I think it is never too late or too soon to shake things up a bit. See you dancing in the kitchen.

Tuesday, October 1, 2019

Bougainvilleas, one that invaded our house, and Senior Angels program

I took these photos yesterday. What a richly colored happiness-evoking bougainvillea. And gold stars for everyone who can spell this plant's name, it is rather tricky.
I pass this magenta bougainvillea every day while walking with Bounce. The color is more like the top photo, and less of a red like the second photo, but I want to show you the size and shape of the bush, it reaches the top of the door.
A bougainvillea invaded our house
Decades ago when we bought an old wooden farmhouse, on the farm we transformed into a small winery, there was a stunning bougainvillea, which turned out to be growing into the attic and its vines were wrapped around the electrical wires to the house, inside the attic.
An electrician told us this monster vine had to be removed because it was a fire hazard as it clutched the electrical wiring. My husband had to cut it down with a chain saw, the trunk was about a foot across and very hard wood. The spikes or thorns were fierce and sharp and my husband was a brave man to do battle with it.
The plant liked what it decided was an invigorating pruning and quickly grew back and we kept it pruned to a modest size, no longer growing into our house.
Senior Angel Program
I don't recall which of my dear blogger friends recently suggested Chemo Angels and Senior Angels on her blog, to do as a volunteer. I want to thank you, please tell me who you are. I signed up to be a Senior Angel, haven't gotten matched with my senior yet, but I am excited to begin. It sounds like a good program that we can do from our home which is super convenient. The responsibility is to write notes of encouragement a couple times a week and to send small gifts if you want, I think it said the gifts should be only 2 or 3 dollars, just a friendly token.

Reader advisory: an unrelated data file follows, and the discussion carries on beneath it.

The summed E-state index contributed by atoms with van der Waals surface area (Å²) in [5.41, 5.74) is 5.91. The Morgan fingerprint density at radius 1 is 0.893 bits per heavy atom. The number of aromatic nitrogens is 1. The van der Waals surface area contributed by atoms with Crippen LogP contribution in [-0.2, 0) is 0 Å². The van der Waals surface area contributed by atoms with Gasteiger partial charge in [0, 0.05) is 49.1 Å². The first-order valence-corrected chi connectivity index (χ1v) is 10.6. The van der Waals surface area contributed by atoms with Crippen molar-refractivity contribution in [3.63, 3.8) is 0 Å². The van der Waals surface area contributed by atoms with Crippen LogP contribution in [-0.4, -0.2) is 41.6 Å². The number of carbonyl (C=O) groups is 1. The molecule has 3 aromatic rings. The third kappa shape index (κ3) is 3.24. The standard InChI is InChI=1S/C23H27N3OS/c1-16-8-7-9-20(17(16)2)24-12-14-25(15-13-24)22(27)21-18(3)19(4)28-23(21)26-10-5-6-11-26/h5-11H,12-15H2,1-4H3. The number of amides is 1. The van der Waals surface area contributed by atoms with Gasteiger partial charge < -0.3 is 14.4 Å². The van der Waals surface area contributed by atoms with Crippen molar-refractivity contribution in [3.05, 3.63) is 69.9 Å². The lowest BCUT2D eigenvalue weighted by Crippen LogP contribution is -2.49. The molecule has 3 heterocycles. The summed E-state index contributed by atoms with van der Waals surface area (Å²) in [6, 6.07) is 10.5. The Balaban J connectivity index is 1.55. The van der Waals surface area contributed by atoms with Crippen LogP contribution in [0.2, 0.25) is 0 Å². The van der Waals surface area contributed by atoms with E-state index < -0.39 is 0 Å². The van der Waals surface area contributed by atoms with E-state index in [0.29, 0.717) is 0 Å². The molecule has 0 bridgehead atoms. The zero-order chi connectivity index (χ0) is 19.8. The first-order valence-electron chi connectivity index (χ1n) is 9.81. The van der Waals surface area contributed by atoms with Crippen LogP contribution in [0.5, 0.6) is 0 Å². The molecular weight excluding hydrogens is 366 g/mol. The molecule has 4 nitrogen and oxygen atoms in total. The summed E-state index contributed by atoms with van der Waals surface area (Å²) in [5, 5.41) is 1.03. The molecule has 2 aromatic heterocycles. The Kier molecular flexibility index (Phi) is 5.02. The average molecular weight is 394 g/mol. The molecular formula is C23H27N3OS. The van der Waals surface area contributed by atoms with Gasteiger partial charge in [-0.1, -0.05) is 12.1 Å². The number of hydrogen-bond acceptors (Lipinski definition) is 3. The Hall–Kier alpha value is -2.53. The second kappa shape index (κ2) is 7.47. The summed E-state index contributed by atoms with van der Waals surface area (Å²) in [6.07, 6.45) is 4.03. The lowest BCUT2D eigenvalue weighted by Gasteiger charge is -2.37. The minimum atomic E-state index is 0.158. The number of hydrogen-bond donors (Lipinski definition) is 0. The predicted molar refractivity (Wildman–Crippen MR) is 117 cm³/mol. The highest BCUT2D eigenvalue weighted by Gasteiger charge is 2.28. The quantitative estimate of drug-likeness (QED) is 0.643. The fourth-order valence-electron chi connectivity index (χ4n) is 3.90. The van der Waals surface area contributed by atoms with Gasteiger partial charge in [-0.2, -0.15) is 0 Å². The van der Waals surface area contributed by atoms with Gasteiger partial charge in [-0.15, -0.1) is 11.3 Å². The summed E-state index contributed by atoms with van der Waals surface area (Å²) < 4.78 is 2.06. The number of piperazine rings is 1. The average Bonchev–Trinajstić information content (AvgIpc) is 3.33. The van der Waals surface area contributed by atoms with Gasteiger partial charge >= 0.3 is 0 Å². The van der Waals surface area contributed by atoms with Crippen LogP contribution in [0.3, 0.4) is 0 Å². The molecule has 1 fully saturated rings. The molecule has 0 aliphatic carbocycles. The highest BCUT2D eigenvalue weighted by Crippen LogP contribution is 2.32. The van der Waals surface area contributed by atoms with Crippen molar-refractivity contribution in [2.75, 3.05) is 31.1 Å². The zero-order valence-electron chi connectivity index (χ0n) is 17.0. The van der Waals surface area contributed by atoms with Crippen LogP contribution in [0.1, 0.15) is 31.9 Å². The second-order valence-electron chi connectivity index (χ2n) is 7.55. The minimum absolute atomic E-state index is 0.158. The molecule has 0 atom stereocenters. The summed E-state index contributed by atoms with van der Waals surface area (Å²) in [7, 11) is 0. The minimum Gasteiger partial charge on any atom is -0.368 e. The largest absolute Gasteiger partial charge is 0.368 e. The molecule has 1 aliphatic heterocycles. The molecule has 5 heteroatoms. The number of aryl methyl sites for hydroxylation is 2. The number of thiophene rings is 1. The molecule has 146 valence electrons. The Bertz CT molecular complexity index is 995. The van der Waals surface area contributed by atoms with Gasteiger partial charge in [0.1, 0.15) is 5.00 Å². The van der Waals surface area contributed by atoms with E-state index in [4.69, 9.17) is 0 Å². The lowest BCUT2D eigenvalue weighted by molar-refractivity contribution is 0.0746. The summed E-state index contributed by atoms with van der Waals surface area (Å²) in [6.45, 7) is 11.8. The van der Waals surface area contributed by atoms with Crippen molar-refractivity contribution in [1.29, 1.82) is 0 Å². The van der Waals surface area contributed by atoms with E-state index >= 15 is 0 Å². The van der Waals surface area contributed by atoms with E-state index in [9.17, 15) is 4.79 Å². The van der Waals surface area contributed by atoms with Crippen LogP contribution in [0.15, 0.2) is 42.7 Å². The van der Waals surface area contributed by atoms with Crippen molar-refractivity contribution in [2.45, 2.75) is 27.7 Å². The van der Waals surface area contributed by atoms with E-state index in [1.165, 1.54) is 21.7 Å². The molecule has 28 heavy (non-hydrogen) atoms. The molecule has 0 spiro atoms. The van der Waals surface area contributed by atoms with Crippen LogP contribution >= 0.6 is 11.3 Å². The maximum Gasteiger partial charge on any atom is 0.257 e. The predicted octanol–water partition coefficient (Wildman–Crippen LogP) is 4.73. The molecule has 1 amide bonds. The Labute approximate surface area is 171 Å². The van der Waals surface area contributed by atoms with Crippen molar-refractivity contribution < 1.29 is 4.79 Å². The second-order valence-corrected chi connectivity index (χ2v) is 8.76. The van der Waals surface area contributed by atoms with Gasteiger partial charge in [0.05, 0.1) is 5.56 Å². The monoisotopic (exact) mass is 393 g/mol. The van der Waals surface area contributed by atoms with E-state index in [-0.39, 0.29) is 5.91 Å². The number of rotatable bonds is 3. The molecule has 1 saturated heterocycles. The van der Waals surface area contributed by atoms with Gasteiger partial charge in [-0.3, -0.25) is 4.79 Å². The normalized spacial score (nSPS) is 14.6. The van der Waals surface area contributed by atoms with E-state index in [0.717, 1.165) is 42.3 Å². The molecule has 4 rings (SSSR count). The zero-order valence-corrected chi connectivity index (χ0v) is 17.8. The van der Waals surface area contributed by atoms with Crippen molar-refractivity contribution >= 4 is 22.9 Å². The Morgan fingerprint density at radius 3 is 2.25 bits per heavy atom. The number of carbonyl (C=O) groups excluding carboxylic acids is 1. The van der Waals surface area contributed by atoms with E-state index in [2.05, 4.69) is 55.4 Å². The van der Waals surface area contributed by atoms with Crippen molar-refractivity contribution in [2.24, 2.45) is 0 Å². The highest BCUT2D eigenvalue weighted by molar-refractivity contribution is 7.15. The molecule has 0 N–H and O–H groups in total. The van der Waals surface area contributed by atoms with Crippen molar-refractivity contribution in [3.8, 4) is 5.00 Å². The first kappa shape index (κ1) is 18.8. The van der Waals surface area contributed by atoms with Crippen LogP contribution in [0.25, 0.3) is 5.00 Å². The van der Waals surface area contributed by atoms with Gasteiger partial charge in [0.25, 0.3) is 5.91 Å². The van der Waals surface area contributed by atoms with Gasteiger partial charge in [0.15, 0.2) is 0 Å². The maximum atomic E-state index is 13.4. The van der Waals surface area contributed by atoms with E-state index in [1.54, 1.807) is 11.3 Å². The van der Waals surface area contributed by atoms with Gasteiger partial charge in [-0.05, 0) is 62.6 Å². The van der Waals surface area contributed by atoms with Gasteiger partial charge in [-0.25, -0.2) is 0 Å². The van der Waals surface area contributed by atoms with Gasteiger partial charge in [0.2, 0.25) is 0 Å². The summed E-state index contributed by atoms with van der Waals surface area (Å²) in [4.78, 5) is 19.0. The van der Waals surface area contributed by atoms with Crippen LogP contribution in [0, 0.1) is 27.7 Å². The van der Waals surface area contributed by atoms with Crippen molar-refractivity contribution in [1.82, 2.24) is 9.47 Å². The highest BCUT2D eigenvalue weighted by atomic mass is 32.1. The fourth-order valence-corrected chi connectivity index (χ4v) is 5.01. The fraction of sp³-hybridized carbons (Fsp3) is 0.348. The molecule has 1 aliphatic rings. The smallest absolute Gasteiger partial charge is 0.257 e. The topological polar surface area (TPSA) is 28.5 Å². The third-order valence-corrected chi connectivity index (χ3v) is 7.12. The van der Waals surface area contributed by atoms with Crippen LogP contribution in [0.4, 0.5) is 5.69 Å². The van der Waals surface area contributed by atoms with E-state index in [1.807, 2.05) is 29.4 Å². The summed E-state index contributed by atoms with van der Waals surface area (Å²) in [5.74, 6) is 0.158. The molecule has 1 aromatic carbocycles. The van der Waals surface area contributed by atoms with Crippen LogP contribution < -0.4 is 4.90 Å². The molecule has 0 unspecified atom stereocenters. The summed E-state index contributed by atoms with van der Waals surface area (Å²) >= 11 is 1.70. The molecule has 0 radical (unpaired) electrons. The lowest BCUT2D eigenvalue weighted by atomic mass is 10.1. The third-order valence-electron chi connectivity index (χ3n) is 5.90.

Tuesday, September 17, 2019

Tea With The Dames, lavash for lunch, sunflowers

I don't post often about food, since cooking for one is not that interesting to me, but I discovered Lavash recently, a flatbread, just bought it on a whim. It seems to stay fresh longer than a loaf of bread, about a week. I cover it with grated cheese, tomatoes from my garden, taco sauce, put it in the microwave for 20 seconds, and then roll it up and eat it. Yum. Nice with olives and an avocado on the side. The traditional way to enjoy lavash is to spread it with cream cheese and add things like sliced ham and lettuce before rolling it up.
Above is a native penstemon, which is purple with undercurrent of blue. There are 4 different purple native penstemon, some with a white throat. My five plants are all purple and bees and butterflies and people like them.
After a decade of dropping cable and not watching much TV I have discovered the delights of streaming channels. I subscribe to Hulu and recently watched the documentary Tea with the Dames. Judi Dench, Maggie Smith, Joan Plowright and Eileen Atkins (she is Aunt Ruth in Doc Martin which I am watching). I found it delightful as the four actresses shared laughs and career highlights and family and husband moments. Some of the laughs are bawdy. Other Hulu favorite shows for me are Blackish, New Tricks and Elementary.